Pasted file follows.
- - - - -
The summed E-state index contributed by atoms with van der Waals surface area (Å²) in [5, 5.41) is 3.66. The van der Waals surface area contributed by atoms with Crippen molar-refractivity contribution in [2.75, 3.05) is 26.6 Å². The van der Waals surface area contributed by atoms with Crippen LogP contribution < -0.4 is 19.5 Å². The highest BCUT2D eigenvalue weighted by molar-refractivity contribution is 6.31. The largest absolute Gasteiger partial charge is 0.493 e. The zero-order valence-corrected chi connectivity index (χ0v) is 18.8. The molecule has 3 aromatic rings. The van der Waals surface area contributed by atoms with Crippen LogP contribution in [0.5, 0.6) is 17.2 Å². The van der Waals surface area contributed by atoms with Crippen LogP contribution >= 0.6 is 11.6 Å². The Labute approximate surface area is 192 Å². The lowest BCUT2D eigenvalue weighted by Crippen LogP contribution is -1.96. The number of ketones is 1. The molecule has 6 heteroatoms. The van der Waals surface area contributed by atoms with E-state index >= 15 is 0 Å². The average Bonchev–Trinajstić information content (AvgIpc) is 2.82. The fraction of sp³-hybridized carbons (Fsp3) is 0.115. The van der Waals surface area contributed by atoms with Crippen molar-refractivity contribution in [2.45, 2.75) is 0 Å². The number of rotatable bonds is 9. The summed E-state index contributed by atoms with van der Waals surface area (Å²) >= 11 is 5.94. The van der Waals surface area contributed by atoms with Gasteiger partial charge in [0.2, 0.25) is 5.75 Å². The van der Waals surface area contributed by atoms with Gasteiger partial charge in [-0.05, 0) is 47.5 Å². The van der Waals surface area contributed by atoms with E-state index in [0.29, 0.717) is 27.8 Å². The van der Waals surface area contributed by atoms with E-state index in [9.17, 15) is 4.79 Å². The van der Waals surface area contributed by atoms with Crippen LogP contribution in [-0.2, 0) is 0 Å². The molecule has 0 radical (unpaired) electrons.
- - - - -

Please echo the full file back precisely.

The summed E-state index contributed by atoms with van der Waals surface area (Å²) in [5, 5.41) is 3.66. The van der Waals surface area contributed by atoms with Crippen molar-refractivity contribution in [2.75, 3.05) is 26.6 Å². The van der Waals surface area contributed by atoms with Crippen LogP contribution < -0.4 is 19.5 Å². The highest BCUT2D eigenvalue weighted by molar-refractivity contribution is 6.31. The largest absolute Gasteiger partial charge is 0.493 e. The zero-order valence-corrected chi connectivity index (χ0v) is 18.8. The molecule has 3 aromatic rings. The van der Waals surface area contributed by atoms with Crippen LogP contribution in [0.5, 0.6) is 17.2 Å². The van der Waals surface area contributed by atoms with Crippen LogP contribution >= 0.6 is 11.6 Å². The Labute approximate surface area is 192 Å². The lowest BCUT2D eigenvalue weighted by Crippen LogP contribution is -1.96. The number of ketones is 1. The molecule has 6 heteroatoms. The van der Waals surface area contributed by atoms with E-state index >= 15 is 0 Å². The average Bonchev–Trinajstić information content (AvgIpc) is 2.82. The fraction of sp³-hybridized carbons (Fsp3) is 0.115. The van der Waals surface area contributed by atoms with Crippen molar-refractivity contribution in [2.45, 2.75) is 0 Å². The number of rotatable bonds is 9. The summed E-state index contributed by atoms with van der Waals surface area (Å²) >= 11 is 5.94. The van der Waals surface area contributed by atoms with Gasteiger partial charge in [0.2, 0.25) is 5.75 Å². The van der Waals surface area contributed by atoms with Gasteiger partial charge in [-0.05, 0) is 47.5 Å². The van der Waals surface area contributed by atoms with E-state index in [0.29, 0.717) is 27.8 Å². The van der Waals surface area contributed by atoms with E-state index in [9.17, 15) is 4.79 Å². The van der Waals surface area contributed by atoms with Crippen LogP contribution in [-0.2, 0) is 0 Å². The molecule has 0 radical (unpaired) electrons.